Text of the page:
Boris Johnson Tells Friends He Believes Number 10 'Is After Him'

But does May have 'too much invested' in Johnson?
<strong>Boris Johnson has confided in friends over an alleged rift between him and Downing Street</strong>
Boris Johnson has confided in friends over an alleged rift between him and Downing Street
POOL New / Reuters

Boris Johnson has told friends he believes Number 10 is “after him” following a serious of gaffes and disagreements, it has been reported.

It comes after a tumultuous few weeks for the Foreign Secretary who has been publicly slapped down by Downing Street for comments over Saudi Arabia, and joked about the Prime Minister’s controversial choice of trousers.

<strong>Britain's Prime Minister Theresa May and Foreign Secretary Boris Johnson arrive for a ceremony in November</strong>
Britain's Prime Minister Theresa May and Foreign Secretary Boris Johnson arrive for a ceremony in November
Stefan Wermuth / Reuters

And on Wednesday, Theresa May used Prime Minister’s Questions to quip: “[Boris Johnson] is in short a FFS - a fine foreign secretary.”

One senior Tory told website PoliticsHome: ‘Boris is worried about it. When I saw him this week, he said: ‘Number 10 are after me’.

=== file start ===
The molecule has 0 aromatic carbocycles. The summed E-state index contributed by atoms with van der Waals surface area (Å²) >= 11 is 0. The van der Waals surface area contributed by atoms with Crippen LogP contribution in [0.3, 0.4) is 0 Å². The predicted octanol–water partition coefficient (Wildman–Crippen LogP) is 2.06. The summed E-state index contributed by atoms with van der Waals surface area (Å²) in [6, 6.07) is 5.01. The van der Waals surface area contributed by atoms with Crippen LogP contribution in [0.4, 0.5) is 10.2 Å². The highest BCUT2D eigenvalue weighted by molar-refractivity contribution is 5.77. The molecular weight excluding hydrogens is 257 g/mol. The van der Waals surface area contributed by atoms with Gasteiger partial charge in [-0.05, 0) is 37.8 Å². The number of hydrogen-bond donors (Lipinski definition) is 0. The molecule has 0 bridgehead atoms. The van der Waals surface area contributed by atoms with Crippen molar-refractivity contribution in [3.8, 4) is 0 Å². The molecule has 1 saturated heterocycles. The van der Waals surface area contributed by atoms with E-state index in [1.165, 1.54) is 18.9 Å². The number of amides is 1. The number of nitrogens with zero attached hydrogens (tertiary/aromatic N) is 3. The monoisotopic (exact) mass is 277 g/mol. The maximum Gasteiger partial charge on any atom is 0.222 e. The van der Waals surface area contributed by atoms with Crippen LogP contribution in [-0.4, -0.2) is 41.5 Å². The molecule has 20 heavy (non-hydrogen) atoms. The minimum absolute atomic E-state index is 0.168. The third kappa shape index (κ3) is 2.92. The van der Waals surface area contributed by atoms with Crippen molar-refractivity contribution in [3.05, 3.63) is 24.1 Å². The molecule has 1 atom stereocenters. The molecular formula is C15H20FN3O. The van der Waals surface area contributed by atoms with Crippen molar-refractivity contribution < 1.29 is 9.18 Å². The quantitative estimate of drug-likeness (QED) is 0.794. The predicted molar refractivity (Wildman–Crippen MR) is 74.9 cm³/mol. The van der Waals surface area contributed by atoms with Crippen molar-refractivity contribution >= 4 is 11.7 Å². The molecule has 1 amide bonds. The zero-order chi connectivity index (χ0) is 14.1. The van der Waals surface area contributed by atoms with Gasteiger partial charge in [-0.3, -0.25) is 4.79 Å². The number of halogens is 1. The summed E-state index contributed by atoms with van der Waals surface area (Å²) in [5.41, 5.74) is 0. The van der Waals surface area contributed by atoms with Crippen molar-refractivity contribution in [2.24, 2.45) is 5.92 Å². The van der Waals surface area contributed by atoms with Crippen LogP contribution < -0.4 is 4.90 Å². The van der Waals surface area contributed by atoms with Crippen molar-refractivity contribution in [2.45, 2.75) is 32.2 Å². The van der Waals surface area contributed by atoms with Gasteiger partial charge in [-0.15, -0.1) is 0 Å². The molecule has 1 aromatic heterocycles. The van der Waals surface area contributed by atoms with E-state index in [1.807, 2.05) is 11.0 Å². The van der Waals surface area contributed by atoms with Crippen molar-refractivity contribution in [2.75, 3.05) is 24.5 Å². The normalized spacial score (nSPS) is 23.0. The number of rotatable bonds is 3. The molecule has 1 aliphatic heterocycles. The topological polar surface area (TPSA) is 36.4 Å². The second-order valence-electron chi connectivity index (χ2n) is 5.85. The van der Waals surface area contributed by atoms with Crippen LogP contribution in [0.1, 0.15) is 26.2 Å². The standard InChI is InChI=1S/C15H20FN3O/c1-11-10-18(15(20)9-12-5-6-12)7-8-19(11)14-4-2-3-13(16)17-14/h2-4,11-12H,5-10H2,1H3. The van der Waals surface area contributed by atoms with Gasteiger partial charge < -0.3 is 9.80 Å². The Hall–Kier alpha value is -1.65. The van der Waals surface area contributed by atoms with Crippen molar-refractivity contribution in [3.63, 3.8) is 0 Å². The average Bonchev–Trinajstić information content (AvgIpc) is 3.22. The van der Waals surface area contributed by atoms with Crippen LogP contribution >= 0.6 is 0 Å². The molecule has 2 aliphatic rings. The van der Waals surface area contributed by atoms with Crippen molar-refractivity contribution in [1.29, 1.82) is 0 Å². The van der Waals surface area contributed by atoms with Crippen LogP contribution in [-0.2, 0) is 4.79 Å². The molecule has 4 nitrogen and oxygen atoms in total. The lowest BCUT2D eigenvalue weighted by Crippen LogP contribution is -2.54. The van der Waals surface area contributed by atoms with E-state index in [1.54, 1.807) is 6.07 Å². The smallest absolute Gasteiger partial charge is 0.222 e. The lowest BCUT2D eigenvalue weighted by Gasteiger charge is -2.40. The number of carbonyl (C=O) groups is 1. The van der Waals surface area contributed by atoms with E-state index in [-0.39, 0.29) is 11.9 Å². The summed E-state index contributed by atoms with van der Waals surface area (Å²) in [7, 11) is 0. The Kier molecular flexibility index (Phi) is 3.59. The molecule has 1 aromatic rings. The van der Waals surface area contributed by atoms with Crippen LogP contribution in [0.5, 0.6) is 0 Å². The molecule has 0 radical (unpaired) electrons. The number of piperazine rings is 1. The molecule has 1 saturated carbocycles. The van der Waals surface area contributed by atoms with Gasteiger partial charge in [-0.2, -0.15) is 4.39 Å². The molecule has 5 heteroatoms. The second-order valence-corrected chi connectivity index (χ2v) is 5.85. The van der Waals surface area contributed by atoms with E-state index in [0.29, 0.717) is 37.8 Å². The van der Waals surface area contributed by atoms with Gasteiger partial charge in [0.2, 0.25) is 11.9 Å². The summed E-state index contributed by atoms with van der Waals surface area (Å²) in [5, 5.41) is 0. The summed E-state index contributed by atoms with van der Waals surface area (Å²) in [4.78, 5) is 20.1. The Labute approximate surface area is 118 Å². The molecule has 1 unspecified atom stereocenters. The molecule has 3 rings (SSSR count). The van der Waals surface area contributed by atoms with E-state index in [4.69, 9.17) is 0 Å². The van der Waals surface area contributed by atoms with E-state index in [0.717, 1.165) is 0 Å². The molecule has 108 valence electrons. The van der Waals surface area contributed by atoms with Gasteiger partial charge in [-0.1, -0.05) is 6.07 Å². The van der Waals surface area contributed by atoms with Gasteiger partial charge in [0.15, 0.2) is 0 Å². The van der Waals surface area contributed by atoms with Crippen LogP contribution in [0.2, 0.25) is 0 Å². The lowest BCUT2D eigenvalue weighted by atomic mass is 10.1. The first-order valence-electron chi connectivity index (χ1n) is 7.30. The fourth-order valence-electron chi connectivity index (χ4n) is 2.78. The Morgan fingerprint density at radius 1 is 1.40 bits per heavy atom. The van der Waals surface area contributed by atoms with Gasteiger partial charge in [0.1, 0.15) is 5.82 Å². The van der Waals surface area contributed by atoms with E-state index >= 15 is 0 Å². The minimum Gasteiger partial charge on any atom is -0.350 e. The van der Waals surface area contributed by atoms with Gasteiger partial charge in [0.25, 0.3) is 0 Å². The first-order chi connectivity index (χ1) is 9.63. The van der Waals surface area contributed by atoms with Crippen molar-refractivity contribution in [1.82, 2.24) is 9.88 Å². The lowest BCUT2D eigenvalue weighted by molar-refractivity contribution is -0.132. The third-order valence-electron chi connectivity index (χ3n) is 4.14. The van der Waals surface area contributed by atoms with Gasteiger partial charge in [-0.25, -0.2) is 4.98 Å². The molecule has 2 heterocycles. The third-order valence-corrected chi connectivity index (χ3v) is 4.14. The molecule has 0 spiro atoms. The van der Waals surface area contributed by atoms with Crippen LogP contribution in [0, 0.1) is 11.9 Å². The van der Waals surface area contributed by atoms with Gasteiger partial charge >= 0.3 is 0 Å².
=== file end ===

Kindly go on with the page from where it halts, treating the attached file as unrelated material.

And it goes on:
“The way he’s being treated is ridiculous. If Theresa... wanted a different type of Foreign Secretary then she shouldn’t have appointed him. But she has too much invested in him now to allow him to be undermined in this way.”

<strong>Johnson made a joke about the Prime Minister's controversial choice of trousers</strong>
Johnson made a joke about the Prime Minister's controversial choice of trousers
Toby Melville / Reuters

Johnson used a speech at a reception for ambassadors at the Foreign Office to make fun of May for her choice of £995 leather trousers.

“We are so cosmopolitan that we drink more champagne, more prosecco, buy more German cars than anyone else,” he said. “And our wonderful Prime Minister actually wears lederhosen.”

May also recently slapped down Johnson after he voiced public criticism of Saudi Arabia.

Footage emerged Johnson lumping the state in with Iran when he raised concerns about “puppeteering” in the region.

He was addressing a conference in Rome when he talked of politicians “twisting and abusing religion” to further their political aims.

And Johnson recently clashed with the prime minister over his call for foreign students to be taken out of he pledge to cut immigration to under 100,000.

He told Andrew Marr the prime minister was wrong to include student numbers in immigration figures.

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